Sulfites will not stop fermentation. They'll stun it if it's active, but sorbates are needed to stop it.
Are sorbates normally used along with Camden tablets though? I haven't used either but I thought that was the practice.
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Offline udubdawg

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Re: Session Mead
« Reply #13 on: August 04, 2014, 11:46:11 AM »
I have not added bittering hops to mead but have certainly dry-hopped a few.

You'd have to boil them in the water you were going to add to the honey.  Very high utilization, no proteins to grab those hop polyphenols, and the pH of the water will likely be significantly different than the wort...not an enjoyable bittering in my (admittedly limited) experience.

anyway, you could do it with a braggot I suppose, or get away with a small amount of DME that didn't really show up in the finished product.  I'd be more inclined to use acidity, tannin, CO2, and hop flavor to balance sweetness.  Basically the same 4 things I'd do with a hopped cider.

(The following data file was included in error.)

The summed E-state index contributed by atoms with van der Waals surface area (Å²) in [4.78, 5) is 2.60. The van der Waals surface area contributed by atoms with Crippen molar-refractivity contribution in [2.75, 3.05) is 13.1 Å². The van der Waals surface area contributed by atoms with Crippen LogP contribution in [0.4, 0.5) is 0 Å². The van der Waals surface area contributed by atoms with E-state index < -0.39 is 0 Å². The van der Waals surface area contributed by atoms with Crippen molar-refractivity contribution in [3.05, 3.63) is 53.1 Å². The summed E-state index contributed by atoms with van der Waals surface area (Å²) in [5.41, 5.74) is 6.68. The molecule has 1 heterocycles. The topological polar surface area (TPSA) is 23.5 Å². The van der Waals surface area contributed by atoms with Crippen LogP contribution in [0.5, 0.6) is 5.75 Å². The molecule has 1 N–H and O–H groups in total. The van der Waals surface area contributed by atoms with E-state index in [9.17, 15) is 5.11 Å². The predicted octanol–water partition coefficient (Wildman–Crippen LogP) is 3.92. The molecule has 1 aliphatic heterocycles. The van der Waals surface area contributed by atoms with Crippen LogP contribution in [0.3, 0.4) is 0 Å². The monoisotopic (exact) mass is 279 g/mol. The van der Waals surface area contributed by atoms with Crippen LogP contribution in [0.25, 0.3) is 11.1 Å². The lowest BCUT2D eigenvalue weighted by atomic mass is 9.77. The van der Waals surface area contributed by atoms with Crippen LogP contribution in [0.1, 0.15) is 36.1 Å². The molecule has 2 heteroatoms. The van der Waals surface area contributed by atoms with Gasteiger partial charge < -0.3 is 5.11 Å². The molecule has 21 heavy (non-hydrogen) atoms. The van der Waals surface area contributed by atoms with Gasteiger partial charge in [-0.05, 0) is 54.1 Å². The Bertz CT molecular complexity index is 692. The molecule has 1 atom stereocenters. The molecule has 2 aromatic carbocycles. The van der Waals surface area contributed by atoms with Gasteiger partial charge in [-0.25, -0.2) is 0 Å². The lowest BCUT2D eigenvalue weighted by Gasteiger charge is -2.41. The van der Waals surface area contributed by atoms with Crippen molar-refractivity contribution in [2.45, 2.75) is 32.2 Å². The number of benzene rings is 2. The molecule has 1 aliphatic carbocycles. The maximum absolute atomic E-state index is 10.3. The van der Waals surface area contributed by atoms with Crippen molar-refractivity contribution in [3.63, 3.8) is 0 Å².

Online Jimmy K

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Re: Session Mead
« Reply #14 on: August 06, 2014, 07:32:50 AM »

Sulfites will not stop fermentation. They'll stun it if it's active, but sorbates are needed to stop it.
Are sorbates normally used along with Camden tablets though? I haven't used either but I thought that was the practice.
Usually. Campden pauses fermentation and sorbates stop it from restarting.